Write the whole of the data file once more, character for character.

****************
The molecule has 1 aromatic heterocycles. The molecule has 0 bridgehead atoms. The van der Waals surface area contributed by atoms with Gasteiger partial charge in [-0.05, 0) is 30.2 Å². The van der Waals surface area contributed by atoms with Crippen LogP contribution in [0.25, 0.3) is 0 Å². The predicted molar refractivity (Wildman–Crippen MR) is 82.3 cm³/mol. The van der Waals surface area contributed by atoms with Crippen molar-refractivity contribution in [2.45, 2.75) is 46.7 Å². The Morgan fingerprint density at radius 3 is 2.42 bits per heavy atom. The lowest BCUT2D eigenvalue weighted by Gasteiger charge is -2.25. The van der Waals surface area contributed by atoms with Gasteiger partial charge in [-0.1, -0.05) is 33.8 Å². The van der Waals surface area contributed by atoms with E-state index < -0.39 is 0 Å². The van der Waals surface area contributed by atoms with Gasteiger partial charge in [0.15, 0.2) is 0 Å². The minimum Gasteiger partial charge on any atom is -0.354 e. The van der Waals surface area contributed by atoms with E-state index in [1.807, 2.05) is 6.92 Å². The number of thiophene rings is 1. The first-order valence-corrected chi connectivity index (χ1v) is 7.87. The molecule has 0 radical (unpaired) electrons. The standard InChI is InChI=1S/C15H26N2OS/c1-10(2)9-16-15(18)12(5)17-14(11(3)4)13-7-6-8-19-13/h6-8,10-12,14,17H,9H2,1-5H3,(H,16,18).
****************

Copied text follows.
The molecule has 1 aromatic heterocycles. The molecule has 0 bridgehead atoms. The van der Waals surface area contributed by atoms with Gasteiger partial charge in [-0.05, 0) is 30.2 Å². The van der Waals surface area contributed by atoms with Crippen LogP contribution in [0.25, 0.3) is 0 Å². The predicted molar refractivity (Wildman–Crippen MR) is 82.3 cm³/mol. The van der Waals surface area contributed by atoms with Crippen molar-refractivity contribution in [2.45, 2.75) is 46.7 Å². The Morgan fingerprint density at radius 3 is 2.42 bits per heavy atom. The lowest BCUT2D eigenvalue weighted by Gasteiger charge is -2.25. The van der Waals surface area contributed by atoms with Gasteiger partial charge in [-0.1, -0.05) is 33.8 Å². The van der Waals surface area contributed by atoms with E-state index < -0.39 is 0 Å². The van der Waals surface area contributed by atoms with Gasteiger partial charge in [0.15, 0.2) is 0 Å². The minimum Gasteiger partial charge on any atom is -0.354 e. The van der Waals surface area contributed by atoms with E-state index in [1.807, 2.05) is 6.92 Å². The number of thiophene rings is 1. The first-order valence-corrected chi connectivity index (χ1v) is 7.87. The molecule has 0 radical (unpaired) electrons. The standard InChI is InChI=1S/C15H26N2OS/c1-10(2)9-16-15(18)12(5)17-14(11(3)4)13-7-6-8-19-13/h6-8,10-12,14,17H,9H2,1-5H3,(H,16,18).